Summary of Editorials from the Izraeli Hebrew Press

Summary of Editorials from the Izraeli Hebrew Press

Haaretz writes: „On Tuesday, Prime Minister Benjamin Netanyahu announced that he opposes having the Knesset Constitution Committee hold hearings for Supreme Court nominees. Netanyahu thereby adopted the traditional democratic stance that characterized his Likud party before it was infiltrated by anti-democratic elements, and for that he deserves praise. But this position requires the prime minister to take additional steps, because he cannot rely on Justice Minister Yaakov Neeman to implement his policies on the Supreme Court. Seniority, the method by which all previous presidents of the Supreme Court have been chosen, is not enshrined in law, and politicians seeking to influence the justices are constantly threatening to abolish this custom. Thus if Netanyahu supports the supremacy of the Supreme Court, he could take a historic step toward ensuring this supremacy by enacting the seniority principle into law.”

The Jerusalem Post comments: „Under haredi influence, the chief rabbinate has become increasingly supportive of the strictest interpretations of Halacha [Jewish religious law]. Steps need to be taken to ensure that the state-recognized monopoly over marriage registration is not relegated to any single group or body, especially one that represents a particularly stringent version of Judaism. Instead, Orthodox rabbis representing a diverse range of opinions should all be allowed to perform weddings. Ideally, recognized non-Orthodox streams – Reform and Conservative – should also be allowed to conduct weddings as long as they adhere to basic consensus tenets such as matrilineal descent. What we are advocating is, in effect, „free-market Judaism,” which, we believe, will foster religious expression and provide a positive alternative to the Chief Rabbinate’s counterproductive monopoly.”

Three papers comment on various issues regarding the public health crisis:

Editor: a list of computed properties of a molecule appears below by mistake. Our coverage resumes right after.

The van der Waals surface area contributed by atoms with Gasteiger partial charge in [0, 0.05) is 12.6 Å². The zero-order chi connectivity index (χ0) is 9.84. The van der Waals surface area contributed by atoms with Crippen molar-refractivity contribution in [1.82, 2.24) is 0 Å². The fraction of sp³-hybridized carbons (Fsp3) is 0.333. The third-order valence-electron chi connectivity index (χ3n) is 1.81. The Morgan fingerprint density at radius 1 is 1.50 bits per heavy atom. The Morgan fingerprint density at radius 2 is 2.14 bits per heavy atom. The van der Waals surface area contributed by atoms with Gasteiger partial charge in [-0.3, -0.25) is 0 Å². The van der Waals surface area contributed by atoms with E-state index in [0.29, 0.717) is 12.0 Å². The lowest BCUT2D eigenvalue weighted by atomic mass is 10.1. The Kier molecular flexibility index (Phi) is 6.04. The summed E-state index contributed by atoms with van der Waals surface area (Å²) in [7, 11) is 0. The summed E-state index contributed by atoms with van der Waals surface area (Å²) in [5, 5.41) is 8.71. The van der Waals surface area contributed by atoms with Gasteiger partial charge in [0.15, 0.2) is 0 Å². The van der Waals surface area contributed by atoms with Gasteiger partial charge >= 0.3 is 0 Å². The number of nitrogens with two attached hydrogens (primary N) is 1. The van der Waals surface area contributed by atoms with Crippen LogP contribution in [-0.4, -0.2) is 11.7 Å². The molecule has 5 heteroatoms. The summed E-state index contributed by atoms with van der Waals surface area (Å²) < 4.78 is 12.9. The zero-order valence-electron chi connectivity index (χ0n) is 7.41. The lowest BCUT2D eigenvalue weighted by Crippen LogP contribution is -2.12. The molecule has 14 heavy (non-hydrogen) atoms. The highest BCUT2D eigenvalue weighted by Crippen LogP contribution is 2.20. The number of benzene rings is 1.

Yediot Aharonot notes that „in 1988, against the background of a deep crisis in the health system, a state commission of inquiry was established headed by Supreme Court Justice Shoshana Netanyahu. The commission worked for more than two years. The report it issued proposed a series of revolutionary reforms for the health system. The Netanyahu Commission report is considered one of the most efficient and wisest ever produced by a state commission of inquiry in Israel. Thanks to it we have our national health insurance law. Health Minister Benjamin Netanyahu would do well to take his aunt’s example. Twenty-one years has passed since the Netanyahu report was submitted. The time has come to appoint a new state commission of inquiry.”

Ma’ariv maintains that „the public health system, an Israeli creation of wonder, is collapsing before our very eyes. The collective resignation by doctors as a pressure device in negotiations seemed to me to be illegitimate, but that was a long time ago.  And where is the Prime Minister? Not here. The issue is at his doorsteps, not only because he is also the Health Minister, but rather especially because no one will solve it without him.”

Yisrael Hayom presents two opposing opinions. Ran Reznik contends that „the [doctors’] wholesale resignations and abandonment of the sick is a disgrace to medical ethics. They are greatly harming the public’s health as well as the public’s trust in them.” Dr. Eliaz Miller opines, „Ultimately, the doctors will leave. Whoever can – will go abroad for his specialization. They will pick themselves up and escape this sinking ship, and will find work that will honor their self sacrifice.”